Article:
There are times when gardeners prefer to grow roses in pots. Although they can grow well for many years in containers, there are some points that are helpful for this to be successful.

If the plants are just being kept for a short period of time while a garden is being finished or you are about to move house, roses can be placed in small 200mm pots and kept alive for several years. If on the other hand the roses are needed to be grown for a longer period of time, or permanently, a large container will be required to provide enough root area for the plant to grow within. For successful growing a half wine barrel or large plastic pot larger than 500mm diameter would be needed.

One important aspect on growing roses permanently in containers is the rose variety choice. Miniatures, floribundas, many old-world roses and smaller bush roses grow well in containers up to 500mm diameter. Larger Hybrid Tea roses, English roses, Standards and smaller climbers would require the half wine barrel size for successful growing conditions.

Now you are aware of what size container is needed, the next is what is the best soil mix to fill it with? Sometimes soil from the garden has been used to fill the pots but I do not like this, as garden soil is normally very heavy with high levels of clay in it which can expand and contract with the moisture available.  When contracted the soil shrinks from the sides of the pot can cause ‘tracking’ of water down the sides of the pot with little or none entering the root-ball. Garden soil also has a high chance of weed seeds in it and will cause great annoyance when needing continual weeding.

Today we can choose from an excellent range of potting soils, which are usually composted pine-bark and sand, but do give a good medium to grow roses and other plants in. Do not be tempted to purchase the cheapest potting mix available, for cheap mix can cause many problems in establishing plant growth. Ask for Premium Mix for a quality potting bend.

Once the rose has been planted we must now plan the care of the plant. Watering is most often the main cause for a rose to die as a potted plant. Depending on daily temperatures and size of the plant, a large pot may need to be watered either daily to every three days during spring to autumn. Most pots would need daily watering when the weather is over 35 degrees, for the potting soil can become ten degrees hotter than the day temperature.

As the plants get larger the need for constant moisture increases and there are several ideas we find will keep the potting mix moist longer. Place straw mulch on top of the potting mix to keep moisture from evaporating and also keeps the roots cooler. Once a month apply a wetting agent into the watering-can such as ‘Easy Wetter’, wetter soil or any soapy product, or spread a product such as ‘Saturade‘ which will release a soapy product to soak into the potting soil. If after applying water it runs out of the pot quickly, the need for these products is vital. The reason is the potting soil has become too dry and the water is not being absorbed. By scratching your finger into the topsoil will tell if water has soaked into the root area or not.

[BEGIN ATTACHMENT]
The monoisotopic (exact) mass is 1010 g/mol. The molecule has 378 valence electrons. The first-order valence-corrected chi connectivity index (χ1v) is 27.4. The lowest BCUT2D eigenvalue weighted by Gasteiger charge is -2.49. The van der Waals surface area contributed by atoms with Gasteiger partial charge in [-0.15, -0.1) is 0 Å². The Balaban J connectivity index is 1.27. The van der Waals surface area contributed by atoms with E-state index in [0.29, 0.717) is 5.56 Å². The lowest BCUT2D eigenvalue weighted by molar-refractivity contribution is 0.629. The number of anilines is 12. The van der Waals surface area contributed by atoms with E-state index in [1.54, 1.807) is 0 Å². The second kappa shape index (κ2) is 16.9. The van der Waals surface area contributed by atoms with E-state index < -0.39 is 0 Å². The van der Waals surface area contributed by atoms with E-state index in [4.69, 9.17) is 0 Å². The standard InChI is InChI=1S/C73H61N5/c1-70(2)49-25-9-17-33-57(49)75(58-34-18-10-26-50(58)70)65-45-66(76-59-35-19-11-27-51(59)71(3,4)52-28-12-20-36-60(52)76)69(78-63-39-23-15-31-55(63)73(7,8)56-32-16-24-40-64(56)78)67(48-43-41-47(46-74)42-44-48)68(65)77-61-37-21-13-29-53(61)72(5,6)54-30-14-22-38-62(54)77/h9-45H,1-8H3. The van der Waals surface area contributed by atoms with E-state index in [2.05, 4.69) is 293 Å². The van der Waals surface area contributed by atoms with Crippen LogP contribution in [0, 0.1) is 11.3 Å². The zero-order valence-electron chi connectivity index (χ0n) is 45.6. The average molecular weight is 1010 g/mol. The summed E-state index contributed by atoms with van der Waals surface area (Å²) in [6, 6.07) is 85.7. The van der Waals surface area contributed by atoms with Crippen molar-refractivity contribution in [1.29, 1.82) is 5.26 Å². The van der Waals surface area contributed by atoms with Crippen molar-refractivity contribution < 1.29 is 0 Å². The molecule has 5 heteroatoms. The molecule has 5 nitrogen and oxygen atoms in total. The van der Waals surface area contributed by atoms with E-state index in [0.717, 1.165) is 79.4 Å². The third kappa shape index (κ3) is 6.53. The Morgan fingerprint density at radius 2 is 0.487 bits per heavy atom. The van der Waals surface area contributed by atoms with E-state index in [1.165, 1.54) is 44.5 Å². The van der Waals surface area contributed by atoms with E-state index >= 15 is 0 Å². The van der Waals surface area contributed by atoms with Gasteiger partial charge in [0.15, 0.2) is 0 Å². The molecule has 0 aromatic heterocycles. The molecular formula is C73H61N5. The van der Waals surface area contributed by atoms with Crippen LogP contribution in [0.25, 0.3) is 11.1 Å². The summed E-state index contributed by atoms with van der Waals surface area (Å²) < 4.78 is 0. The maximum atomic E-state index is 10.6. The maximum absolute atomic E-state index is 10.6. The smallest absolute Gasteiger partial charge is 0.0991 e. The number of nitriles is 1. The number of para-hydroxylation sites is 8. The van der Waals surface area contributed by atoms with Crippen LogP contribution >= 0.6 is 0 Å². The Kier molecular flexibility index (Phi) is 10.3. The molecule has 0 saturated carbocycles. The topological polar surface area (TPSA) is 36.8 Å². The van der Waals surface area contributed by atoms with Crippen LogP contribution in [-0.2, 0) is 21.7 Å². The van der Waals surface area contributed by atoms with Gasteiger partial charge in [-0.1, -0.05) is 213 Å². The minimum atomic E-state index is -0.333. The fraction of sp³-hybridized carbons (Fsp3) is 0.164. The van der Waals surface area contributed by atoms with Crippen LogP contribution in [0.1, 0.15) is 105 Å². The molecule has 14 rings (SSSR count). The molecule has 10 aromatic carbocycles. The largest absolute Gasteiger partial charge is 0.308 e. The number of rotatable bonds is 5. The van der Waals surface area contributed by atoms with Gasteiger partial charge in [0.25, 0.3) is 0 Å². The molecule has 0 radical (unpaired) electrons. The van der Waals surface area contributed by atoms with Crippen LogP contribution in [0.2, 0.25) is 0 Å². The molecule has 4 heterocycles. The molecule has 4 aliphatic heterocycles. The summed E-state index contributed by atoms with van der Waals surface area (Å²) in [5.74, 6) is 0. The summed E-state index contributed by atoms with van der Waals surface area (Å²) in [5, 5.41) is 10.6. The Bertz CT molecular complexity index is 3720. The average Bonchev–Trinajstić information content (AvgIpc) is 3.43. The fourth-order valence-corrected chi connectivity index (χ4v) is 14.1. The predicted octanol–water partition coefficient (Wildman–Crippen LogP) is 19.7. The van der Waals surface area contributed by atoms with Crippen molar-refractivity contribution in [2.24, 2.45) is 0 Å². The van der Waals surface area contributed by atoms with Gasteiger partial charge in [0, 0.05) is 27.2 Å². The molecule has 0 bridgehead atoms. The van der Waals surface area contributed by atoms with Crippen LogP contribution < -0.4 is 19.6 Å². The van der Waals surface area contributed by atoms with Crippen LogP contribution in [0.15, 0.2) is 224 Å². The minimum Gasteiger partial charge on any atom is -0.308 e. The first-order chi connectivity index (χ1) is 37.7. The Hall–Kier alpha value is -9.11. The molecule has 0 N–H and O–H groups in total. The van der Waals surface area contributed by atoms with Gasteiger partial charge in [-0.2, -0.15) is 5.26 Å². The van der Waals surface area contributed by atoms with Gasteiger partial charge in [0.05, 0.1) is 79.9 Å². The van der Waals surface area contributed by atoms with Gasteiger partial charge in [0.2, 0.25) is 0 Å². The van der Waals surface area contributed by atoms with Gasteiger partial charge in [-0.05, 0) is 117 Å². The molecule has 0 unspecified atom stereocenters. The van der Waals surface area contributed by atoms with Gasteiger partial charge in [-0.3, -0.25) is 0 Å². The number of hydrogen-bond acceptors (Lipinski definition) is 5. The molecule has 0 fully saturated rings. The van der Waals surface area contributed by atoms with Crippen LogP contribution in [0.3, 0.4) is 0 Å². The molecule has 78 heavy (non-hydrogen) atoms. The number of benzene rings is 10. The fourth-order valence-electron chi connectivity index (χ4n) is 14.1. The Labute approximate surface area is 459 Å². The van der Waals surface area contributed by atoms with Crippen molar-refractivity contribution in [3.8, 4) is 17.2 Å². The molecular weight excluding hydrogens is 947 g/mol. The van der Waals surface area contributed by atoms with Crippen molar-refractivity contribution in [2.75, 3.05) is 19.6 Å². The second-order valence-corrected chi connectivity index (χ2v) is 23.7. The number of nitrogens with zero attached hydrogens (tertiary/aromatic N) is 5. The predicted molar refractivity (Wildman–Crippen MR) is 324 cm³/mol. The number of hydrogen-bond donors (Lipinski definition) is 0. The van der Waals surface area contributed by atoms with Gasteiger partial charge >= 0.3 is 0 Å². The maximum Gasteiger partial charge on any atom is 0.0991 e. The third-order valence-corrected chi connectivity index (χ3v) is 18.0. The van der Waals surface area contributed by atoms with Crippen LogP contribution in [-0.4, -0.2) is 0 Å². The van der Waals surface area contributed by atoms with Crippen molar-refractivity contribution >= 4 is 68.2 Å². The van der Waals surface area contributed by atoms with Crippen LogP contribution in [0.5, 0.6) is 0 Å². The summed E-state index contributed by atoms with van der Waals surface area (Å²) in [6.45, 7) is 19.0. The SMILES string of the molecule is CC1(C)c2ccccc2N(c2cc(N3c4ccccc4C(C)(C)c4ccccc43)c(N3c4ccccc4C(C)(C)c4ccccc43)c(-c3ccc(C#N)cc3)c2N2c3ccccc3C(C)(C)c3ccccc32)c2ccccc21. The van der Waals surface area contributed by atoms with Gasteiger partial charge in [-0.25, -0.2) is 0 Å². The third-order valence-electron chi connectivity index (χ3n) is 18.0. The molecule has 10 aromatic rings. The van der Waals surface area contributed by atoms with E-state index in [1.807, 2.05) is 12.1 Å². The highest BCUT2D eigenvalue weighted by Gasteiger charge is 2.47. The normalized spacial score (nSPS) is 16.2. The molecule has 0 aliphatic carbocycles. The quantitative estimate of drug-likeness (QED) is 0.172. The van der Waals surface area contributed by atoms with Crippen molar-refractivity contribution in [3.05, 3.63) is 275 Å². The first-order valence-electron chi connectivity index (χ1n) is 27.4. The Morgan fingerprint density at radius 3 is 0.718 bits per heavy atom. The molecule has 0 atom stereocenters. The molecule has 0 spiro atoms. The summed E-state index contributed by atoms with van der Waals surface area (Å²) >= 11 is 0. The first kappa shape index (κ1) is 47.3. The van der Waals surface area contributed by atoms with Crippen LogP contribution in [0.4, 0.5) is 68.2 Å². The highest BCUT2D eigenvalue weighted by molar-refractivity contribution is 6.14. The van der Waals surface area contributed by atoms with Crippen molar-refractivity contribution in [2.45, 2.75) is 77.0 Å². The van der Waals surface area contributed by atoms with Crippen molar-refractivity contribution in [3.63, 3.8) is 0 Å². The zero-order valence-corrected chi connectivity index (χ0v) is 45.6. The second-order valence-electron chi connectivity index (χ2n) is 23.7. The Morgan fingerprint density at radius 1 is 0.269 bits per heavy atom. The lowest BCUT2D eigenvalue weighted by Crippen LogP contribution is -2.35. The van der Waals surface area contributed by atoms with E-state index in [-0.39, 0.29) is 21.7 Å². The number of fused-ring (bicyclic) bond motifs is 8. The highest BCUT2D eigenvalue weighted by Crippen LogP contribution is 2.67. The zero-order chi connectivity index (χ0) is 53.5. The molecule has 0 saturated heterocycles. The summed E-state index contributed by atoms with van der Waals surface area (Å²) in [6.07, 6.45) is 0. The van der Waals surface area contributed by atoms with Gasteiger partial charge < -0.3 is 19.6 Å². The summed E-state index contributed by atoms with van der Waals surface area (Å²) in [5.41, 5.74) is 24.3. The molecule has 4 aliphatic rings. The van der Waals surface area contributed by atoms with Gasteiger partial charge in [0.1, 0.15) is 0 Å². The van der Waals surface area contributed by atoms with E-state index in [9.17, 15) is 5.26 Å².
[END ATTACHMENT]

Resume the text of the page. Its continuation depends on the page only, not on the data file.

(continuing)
As potting mix is just a growing medium, there is very little nutrient available for plant growth so fertilizing is vital to provide all the elements a plant needs for optimum growth. Fertilising the plant should occur every ‘growth cycle’ or every 8 weeks from October through to April or May. My preference is to use products such as ‘Sudden Impact for Roses’ which will last in the soil for many weeks after application, and provide the growing shoots with nutrients. Other products to consider are slow release fertilizers such as ‘Osmocote’.

When growing in pots the plants can become susceptible to several major pest problems. The main one to encounter and which will cause the greatest grief will be ‘Two Spotted Mite’ also known as ‘Spider Mite’. This minute mite is extremely hard to see but the damage it causes is huge. A plant with this mite infestation looks very dry, with leaves appearing grey brown to yellow, very limp, and drop off at a touch. When a leaf is placed up to the sun there appears to be webs under the leaves or looks dusty. Reason for the mites to affect the plant is caused by extreme heat over a long period, or radiating heat along a path or pavers, gravel or cement driveways, or hot walls or fences causing dry hot dusty environment. Control can be hard under these conditions as miticides are almost useless, predatory mites are expensive and only worthwhile if a huge garden is affected. So to change the hot dry dusty conditions water can be the best measure. Simply spray water up under the leaves of plants to increase the humidity and stop the breeding of this pest. Spray water thoroughly over and under the leaves in the morning for four mornings straight. By applying in the morning the plant will dry out during the day so less risk of ‘Black Spot’ another issue if higher humidity